So I remember that back in the day I learnt that things in Japanese were explained by using から or an explanatory particle の and then the more formal version of から is ので.

Ever since then I've just ran with the fact that から says that you're going to give a reason and の simply makes it sound like you're stating a fact or explaining something but I'm curious if there are any specific grammatical differences or nuances that specifically distinguish the two and how ので fits into all of this. Is it merely a more polite から or is different from both of them?

2 Answers 2


So-called "explanatory の" has many functions and it's not a good idea to look for a direct equivalent in English. See this answer and this one, and you can see that の is used way more casually than "because". Using "because" to translate の is sometimes okay, but unacceptable in many cases.

ので and から are both "because", which is something you use to explicitly denote a reason. The difference between them is a frequently asked question on this site. See the following questions.

ので and から are not interchangeable in many cases. When it's interchangeable, ので may sound a bit milder and thus tends to be used in formal situations.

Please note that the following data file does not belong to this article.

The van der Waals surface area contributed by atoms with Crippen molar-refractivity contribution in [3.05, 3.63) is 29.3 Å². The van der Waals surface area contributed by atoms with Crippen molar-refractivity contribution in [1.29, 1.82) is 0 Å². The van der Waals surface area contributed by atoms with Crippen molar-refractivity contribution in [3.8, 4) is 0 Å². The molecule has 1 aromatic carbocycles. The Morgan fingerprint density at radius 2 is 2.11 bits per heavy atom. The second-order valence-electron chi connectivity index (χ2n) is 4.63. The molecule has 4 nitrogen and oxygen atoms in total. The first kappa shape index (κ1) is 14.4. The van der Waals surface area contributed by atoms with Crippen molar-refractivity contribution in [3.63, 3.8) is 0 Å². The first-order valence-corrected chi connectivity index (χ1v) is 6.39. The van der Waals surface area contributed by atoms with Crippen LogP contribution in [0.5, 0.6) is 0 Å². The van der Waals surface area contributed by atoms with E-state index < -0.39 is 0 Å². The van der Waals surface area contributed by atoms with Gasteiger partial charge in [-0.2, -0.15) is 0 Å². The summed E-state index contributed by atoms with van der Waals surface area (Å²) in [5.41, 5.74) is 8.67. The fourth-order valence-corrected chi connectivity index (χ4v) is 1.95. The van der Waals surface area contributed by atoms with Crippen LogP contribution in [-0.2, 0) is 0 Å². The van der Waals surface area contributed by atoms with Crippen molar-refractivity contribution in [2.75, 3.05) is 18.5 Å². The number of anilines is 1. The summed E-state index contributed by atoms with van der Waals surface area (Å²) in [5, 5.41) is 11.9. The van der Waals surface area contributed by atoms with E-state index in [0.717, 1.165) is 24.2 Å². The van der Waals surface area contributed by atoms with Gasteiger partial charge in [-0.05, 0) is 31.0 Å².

ex-1: 雨が降りそうだから、傘を持って行きます。
It looks like rain. I'll take my umbrella. (I'll take my umbrella, because it looks like rain.)


ex-2: 雨が降りそうなので、傘を持って行きます。

These two have the same meaning and interchangeable as colloquial expression.

「から」と「ので」にあるわずかな違い There is slight difference between the two.

ex-3: 君が『もういらない』って言ったから、あの本は捨てたよ。You said you no longer needed it. So I threw it out.
ex-4: 君が『もういらない』って言ったので、あの本は捨てたよ。

I feel ex-3 is more argumentative style than ex-4.

ex-5: そよ風が吹{ふ}いたから、心地よかった。A litte breeze made me feel good.
ex-6: そよ風が吹いたので、心地よかった。

The difference is slight, but I like the expression ex-6, bcause a little breeze always makes us feel good. Therer is no need to have an argumentative expression.

You must log in to answer this question.

Not the answer you're looking for? Browse other questions tagged .